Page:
Perhaps Britain and France would join the American operation, though it is unlikely they would lead it as they did in Libya. They simply do not have the resources, and perhaps the willpower to do so. So at the end of the day, the United States would have launched its third major war against a Muslim state since the beginning of the century. And, as with Iraq and Afghanistan, and indeed, the lesser Libya operation, for which Washington provided more support than was originally acknowledged, the consequences of such an attack cannot be foretold, and could well be negative.

In any event, it is not at all clear that Washington will in fact invade Syria. The last thing this administration wants is to invade another Arab state. Moreover, any additional forces deployed to Jordan could well be needed not only to assist with humanitarian activities, but also to ensure the stability of that American ally. About a half million refugees have already poured across the Syrian-Jordanian border, and some, perhaps many, of them could well be affiliated with Islamist extremists who are sworn enemies of the moderate, pro-Western King Abdullah. In the meantime, however, Assad would continue to employ chemical weapons as and when he deems it is useful to do so.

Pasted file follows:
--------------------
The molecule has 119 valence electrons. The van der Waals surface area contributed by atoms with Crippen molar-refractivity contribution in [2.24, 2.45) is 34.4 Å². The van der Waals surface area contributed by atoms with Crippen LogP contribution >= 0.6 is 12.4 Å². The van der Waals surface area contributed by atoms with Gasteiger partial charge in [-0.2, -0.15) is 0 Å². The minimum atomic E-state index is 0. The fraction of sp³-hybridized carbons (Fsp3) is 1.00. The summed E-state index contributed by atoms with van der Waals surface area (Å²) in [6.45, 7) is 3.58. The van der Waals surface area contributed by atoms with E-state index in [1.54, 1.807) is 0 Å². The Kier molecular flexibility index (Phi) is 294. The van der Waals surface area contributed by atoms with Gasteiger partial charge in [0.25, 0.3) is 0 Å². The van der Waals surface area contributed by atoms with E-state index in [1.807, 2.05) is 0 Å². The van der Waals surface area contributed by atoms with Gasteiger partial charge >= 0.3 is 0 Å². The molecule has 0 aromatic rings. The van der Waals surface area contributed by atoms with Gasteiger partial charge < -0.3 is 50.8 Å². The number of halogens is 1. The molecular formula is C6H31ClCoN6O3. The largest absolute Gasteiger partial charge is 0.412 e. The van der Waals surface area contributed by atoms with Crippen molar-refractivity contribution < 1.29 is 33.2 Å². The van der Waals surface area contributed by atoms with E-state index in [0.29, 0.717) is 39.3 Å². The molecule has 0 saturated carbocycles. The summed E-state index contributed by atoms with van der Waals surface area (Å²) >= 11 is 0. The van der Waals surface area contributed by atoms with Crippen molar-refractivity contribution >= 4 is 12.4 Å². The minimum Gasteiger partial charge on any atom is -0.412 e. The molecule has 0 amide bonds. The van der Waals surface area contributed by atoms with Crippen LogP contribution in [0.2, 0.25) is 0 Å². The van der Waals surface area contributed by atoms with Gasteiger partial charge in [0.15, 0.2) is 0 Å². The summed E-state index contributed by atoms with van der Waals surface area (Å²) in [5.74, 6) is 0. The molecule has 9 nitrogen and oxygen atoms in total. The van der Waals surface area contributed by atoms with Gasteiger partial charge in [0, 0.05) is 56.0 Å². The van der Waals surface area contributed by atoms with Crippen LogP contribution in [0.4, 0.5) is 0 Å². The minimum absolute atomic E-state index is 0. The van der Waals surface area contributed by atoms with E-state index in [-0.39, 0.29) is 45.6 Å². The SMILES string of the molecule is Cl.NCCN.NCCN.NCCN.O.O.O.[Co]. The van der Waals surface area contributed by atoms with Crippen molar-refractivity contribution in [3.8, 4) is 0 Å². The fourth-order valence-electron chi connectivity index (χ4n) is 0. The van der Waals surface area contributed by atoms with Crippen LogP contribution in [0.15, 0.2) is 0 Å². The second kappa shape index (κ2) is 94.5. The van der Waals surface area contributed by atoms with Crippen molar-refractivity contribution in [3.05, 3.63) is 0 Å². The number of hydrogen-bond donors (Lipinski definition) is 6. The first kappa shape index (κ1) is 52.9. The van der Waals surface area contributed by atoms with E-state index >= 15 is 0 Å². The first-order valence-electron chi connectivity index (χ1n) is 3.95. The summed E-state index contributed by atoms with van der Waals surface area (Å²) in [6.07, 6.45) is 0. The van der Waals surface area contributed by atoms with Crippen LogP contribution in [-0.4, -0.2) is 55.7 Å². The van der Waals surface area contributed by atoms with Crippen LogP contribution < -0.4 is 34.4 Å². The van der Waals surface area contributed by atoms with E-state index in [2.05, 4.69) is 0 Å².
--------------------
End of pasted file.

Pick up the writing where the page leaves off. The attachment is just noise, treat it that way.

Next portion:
How then should Washington respond to the latest developments in Syria? Some suggest imposing an aerial  no-fly zone near the Turkish border, and perhaps another near the Jordanian border. Others suggest a no-fly zone under the umbrella of Turkish-based Patriot missiles (assuming the Turks agree, of course). Yet no-fly zones will have little impact on the struggle that is taking place inside Syria apart from that between the regime and the opposition. In the conflict, between, on the one hand,  Islamic extremists supported by the Qataris and to a lesser extent the Saudis, and, on the other, the moderate opposition, it is the extremists that are gaining the upper hand. Should the regime fall, and the extremists come to power, they will pose a new, and more immediate threat to both Israel and Jordan. Indeed, such a regime might well choose to align itself with Iran as well; after all, Hamas has received Iranian support ever since it came to power in Gaza. Washington's first priority, therefore, should be to ensure that the extremists do not control a post-Assad government. To do so, it must arm the moderate opposition. And it must do so now; time is not on the side of the moderates; indeed, as the revolutions and civil wars of the past, from the French to the Russian revolutions have demonstrated over and over again, time is rarely, if ever, on the side of the moderates.